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Summer, summer, summer - the hottest season of the year is here and it's extremely hot and humid, so it's time to beach, kayak, sail, swim, hike, and wind surf. Anything that we can do to cool ourselves down, we’re up for it.

There are so many outdoor activities that we associate with summer but what are some food and wines that we can enjoy over summer? We need something cool, refreshing, and light.

The list of foods and wines is endless and it’s pretty much impossible to list every single combination of them. Even if we did make the list, you’d probably die of starvation before getting to the end of it and we don’t want that to happen.

To save us from getting “hangry”, we’ve narrowed it down the our top five summer western food and rosé wine pairing favourites. So read on to learn how to pair rose with food.

 1. Fresh Salads with Light, Dry Rosé Wines

Summer in a bowl - Top Five Western Food and Rosé Wine Pairings - Summer Edition.jpgSummer in a bowl! (Photo courtesy of Moms Meet)

Provence style rosé wines are extremely versatile because they can be dressed-up or down. Their crispness, freshness and dry body makes them extremely versatile wines. They go well with all kinds of food like fresh salad, a common staple of the summer months.

Made with Grenache, Mourvèdre, Syrah, or Cinsault grapes, they are like blossoming gardens packed with mouth-watering fresh strawberries and watermelon.

Pale pink in colour, Provence rosés finish off with a distinctive salty minerality on the palate, leaving you longing for more.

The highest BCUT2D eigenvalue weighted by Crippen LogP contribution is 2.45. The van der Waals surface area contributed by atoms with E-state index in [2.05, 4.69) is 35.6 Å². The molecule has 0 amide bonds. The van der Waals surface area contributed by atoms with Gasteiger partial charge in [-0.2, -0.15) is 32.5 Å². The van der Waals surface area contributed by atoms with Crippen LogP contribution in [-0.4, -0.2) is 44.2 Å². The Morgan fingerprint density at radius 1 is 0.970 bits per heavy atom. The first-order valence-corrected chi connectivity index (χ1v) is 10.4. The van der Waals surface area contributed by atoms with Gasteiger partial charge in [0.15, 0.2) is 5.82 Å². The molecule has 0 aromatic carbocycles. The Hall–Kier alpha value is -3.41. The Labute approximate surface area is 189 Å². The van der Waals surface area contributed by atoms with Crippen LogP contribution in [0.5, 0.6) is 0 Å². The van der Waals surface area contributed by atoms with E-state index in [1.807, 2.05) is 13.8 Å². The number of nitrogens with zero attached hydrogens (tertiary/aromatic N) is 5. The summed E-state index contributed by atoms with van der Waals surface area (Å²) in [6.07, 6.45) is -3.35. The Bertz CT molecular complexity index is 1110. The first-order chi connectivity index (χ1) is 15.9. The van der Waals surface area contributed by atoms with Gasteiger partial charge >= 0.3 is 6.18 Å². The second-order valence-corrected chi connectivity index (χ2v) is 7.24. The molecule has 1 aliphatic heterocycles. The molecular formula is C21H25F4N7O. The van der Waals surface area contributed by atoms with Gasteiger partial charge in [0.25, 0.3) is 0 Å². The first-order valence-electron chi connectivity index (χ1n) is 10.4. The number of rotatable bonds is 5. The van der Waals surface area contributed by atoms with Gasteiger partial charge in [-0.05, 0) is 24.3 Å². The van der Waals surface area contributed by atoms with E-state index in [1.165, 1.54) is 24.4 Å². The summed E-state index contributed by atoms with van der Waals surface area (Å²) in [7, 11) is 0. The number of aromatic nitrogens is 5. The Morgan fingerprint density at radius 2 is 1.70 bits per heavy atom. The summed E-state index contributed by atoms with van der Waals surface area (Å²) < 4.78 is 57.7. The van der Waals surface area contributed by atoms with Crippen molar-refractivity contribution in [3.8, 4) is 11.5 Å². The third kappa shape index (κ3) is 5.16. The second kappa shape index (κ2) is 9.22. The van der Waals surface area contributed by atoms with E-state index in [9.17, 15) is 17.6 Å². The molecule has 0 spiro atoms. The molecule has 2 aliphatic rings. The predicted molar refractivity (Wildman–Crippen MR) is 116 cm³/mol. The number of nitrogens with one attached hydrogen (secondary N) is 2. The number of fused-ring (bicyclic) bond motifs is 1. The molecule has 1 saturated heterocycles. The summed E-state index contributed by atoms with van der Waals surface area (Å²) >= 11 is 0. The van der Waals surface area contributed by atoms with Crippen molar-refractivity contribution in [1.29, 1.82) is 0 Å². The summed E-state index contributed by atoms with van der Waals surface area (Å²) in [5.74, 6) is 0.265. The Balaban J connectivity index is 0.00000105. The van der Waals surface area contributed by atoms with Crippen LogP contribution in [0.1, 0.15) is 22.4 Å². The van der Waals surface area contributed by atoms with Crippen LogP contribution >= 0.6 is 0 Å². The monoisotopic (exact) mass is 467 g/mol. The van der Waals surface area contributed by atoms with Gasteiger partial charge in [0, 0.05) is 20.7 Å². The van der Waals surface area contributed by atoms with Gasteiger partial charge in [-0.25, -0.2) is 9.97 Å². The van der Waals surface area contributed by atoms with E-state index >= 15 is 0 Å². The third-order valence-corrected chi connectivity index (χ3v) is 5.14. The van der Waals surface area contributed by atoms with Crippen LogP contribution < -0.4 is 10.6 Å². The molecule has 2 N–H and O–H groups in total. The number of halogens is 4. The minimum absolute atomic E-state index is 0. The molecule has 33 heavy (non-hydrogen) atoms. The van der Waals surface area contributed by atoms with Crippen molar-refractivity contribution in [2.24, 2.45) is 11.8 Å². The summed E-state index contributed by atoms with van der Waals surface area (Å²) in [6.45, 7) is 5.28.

Need to brush up on your rosé? Read A Quick Guide To 10 Types Of Rosé Wine Styles


2. Charcuterie with Savoury Rosé Wines

Charcuterie Board - Top Five Western Food and Rosé Wine Pairings - Summer Edition.jpgThe only thing missing? A glass of a Syrah or Zinfandel rosé. (Photo courtesy of Michael Angelo’s)

There are many different styles of charcuterie to choose from, but the real question is which rosé wine should you have with them?

Not Spicy Charcuterie

For not spicy charcuterie, drink a rosé made from Syrah. Syrah rosé offers a bolder profile compared to the other rosé styles made with different varieties.

More of a ruby red rather than blush-pink in colour, Syrah rosés are full bodied and go well with bolder flavoured foods, like a garlic-laden saucisson. Their typicall savoury hints and pepperiness pair nicely with the savouriness of charcuterie.

But this style still can deliver a mouthful of fresh summer fruits like cherries and strawberries.

Spicy Charcuterie

For spicy charcuterie, drink an off-dry style rosé wine, perhaps made from Zinfandel. Rosés made from this grape are sweeter than other styles.

In fact, the popularity of Zinfandel rosés exploded in the 70s in the USA compared to other varietals because of how sweet and easy to drink they were.

It may not be everyone’s cup of tea (or glass of rosé!), but Zinfandel rosé offers flavours of candied strawberries, peaches and cream combined with melon notes.

Like some off-dry Gewürztraminer white wines, this off-dry style rosé style would beautifully complement dishes with a spicy kick.


3. Gazpacho with Fruity, Savoury Rosé Wines

Gazpacho - Top Five Western Food and Rosé Wine Pairings - Summer Edition.jpgGazpacho, the cooling, refreshing summer soup. (Photo courtesy of Epicurious)

Gazpacho is the ideal soup for a hot summer day. It's a cold soup made with fresh raw vegetables, and is bound to cool you down like a refreshing ocean breeze gently sweeping across your face.

What could be better than a Spanish wine to pair with this Spanish dish?